LEO “BUD” WELCH: Sabougla Voices

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Leo “Bud” Welch: SABOUGLA VOICE Big Legal Mess/Fat Possum

For Fans of: Junior Kimbrough, R.L. Burnside, The White Stripes, Rev Louis Overstreet

Guitarist Leo “Bud” Welch was born in Sabougla, Mississippi in 1932.  A natural musician, Leo taught himself to play the guitar by learning songs off the radio.  As soon as he built up a small repertoire he began performing at parties and local juke-joints.  Unfortunately work as a musician was inconsistent and even though he was incredibility talented he was unable to make a living playing music.  In order to make ends-meet Leo ended up taking a job as a logger and had to resort to playing music only when he had free time.  Then in 1975 Leo switched from playing Blues to playing Gospel.  He started performing in churches all over Mississippi and even began hosting a local Gospel Television show. Even though he now considered himself a Gospel musician he still kept in touch with the local Blues scene.  As time went on he heard that Blues musicians like Junior Kimbrough were having late-in-life success working with Fat Possum Records.  Inspired by this he called up the label and requested an audition. Label owner Bruce Watson agreed to hear Leo play and ended up signing him on the spot. Now thanks to the good people at Fat Possum and Big Legal Mess Records the world finally gets to hear one of the treasures of Mississippi, guitarist Leo Welch.

The album is called  Sabougla Voices and the music on it is honest no-frills Mississippi Gospel.  Throughout the albums ten tracks Leo’s plays the guitar with the energy of someone half his age.  Songs like “Praise His Name” and “You Can’t Hurry God” are upbeat and show us the lines between Blues and Gospel are blurry at best. In fact, if you were to change a few lyrics, these songs could easily be for Saturday night instead of Sunday morning.  Another standout track on the record is the acoustic “Me and My Lord”.  Sounding a little like Pops Staples, Leo does call and response with his backup singers while playing acoustic guitar. This song is given an extra push by Leo’s backing band which shows it’s professionalism by settling into a nice groove and not over playing.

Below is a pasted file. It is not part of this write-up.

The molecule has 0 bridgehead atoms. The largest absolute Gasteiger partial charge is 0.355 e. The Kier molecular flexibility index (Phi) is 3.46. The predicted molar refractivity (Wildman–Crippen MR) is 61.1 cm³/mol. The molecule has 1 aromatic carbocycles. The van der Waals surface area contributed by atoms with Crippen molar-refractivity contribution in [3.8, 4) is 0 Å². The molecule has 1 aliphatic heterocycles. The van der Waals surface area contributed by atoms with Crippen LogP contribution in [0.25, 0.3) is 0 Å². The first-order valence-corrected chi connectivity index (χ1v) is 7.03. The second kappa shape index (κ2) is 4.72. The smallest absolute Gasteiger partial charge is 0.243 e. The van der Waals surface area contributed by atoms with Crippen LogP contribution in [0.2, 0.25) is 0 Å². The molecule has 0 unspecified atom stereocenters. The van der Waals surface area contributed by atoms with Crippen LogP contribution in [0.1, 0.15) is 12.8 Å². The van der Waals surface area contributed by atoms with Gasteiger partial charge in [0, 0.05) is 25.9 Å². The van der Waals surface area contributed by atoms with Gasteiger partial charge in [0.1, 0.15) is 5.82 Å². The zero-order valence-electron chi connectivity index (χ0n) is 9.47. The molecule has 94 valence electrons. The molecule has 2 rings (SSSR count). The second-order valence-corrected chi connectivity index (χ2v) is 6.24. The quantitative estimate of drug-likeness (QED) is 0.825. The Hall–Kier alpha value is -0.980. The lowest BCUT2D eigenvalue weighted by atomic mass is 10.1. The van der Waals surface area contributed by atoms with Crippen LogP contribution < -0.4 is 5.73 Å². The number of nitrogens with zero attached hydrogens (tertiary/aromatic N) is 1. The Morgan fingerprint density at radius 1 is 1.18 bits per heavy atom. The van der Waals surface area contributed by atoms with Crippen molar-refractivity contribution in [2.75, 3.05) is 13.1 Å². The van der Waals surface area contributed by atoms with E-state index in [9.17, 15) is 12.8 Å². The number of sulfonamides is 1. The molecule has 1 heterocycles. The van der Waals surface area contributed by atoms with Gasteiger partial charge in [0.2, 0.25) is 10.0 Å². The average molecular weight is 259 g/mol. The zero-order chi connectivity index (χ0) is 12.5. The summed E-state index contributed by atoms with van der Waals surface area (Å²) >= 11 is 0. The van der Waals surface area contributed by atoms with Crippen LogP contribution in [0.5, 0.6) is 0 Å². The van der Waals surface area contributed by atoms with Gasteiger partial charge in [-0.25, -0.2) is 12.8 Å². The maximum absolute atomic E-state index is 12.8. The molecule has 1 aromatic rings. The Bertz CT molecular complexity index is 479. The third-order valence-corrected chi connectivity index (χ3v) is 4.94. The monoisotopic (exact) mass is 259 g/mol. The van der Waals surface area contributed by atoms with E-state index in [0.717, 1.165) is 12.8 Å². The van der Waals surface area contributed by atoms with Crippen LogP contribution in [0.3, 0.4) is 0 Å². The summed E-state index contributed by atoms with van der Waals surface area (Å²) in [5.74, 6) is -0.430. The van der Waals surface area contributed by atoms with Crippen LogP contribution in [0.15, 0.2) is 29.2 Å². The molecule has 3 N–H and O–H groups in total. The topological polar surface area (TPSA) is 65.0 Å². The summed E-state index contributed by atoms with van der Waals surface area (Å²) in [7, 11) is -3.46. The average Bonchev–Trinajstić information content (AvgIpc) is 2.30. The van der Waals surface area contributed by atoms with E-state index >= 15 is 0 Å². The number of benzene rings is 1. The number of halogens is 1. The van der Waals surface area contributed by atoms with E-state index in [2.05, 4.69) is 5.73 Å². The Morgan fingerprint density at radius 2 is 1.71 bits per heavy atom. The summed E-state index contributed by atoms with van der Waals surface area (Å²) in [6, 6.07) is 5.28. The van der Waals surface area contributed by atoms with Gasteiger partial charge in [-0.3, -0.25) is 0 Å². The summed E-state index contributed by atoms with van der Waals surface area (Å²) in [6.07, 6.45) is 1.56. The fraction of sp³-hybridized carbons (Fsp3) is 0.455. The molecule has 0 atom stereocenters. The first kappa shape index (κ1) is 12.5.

Even though all of the music on Sabougla Voices is solid, the album’s strongest track is easily the slow and eerie blues tune “A Long Journey”. Beautifully recorded, this song is about accepting the fact that death is part of life.  That being said, hopefully Leo will be still be around for a long time as he deserves to enjoy every minute of his new found success!  He’s got gigs booked across the U.S. this summer and is even scheduled to perform in Europe!  Not bad for someone that at one point had to turn down an audition with B.B. King because he couldn’t afford to travel to Memphis. This album is excellent and belongs in your collection.

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Preachin’ The Blues: The Life and Times of Son House

Preachin’ The Blues: The Life and Times of Son House

Written by historian Daniel Beaumont, Preachin’ The Blues: The Life and Times of Son House provides a well researched, in-depth look at the life of one of the most important figures in Blues history – Eddie “Son” House. Born in 1902 in Lyon, Mississippi, Son House grew up very involved in the church and didn’t embrace the Blues until 1927 when he heard a guitar player at a house party. Moved by the sound this guitar player was getting out of his instrument with the use of a bottleneck slide, House decided to pick up the guitar and start playing the Blues. Starting out by performing at parties, Son House grabbed the attention of those in attendance with his larger-than-life voice and commanding guitar strumming style.  It was performances like this in the 1930’s that would inspire and help shape the playing style of both Robert Johnson and Muddy Waters. Even now the music of Son House is still inspiring musicians.  Artists such as The Black Keys and The White Strips both cite Son House as a major influence on their careers. But Preachin’ The Blues doesn’t just focus on Son House the musician. Son was many things in his life – a preacher, a farmer, a husband, even a murderer. Needless to say, his complex life gave him much subject matter to sing about.
While many books on the History of the Delta Blues include information on Son House, there really hasn’t been a book that dives this deep into his individual story. One of the main reasons for this is probably because large sections of House’s life are a complete mystery. Only one copy of the first recordings Son House made for the Paramount Record label in 1930 has ever been found. Even interviews that House himself gave after being rediscovered by three college-age blues fans in the early 60’s were sometimes hard to decipher. During these interviews House would occasionally mix up dates and times from his own life. Taking all of these factors into account, it isn’t a surprise that the name Son House isn’t really know beyond serious music fans. Hopefully, this book will change that.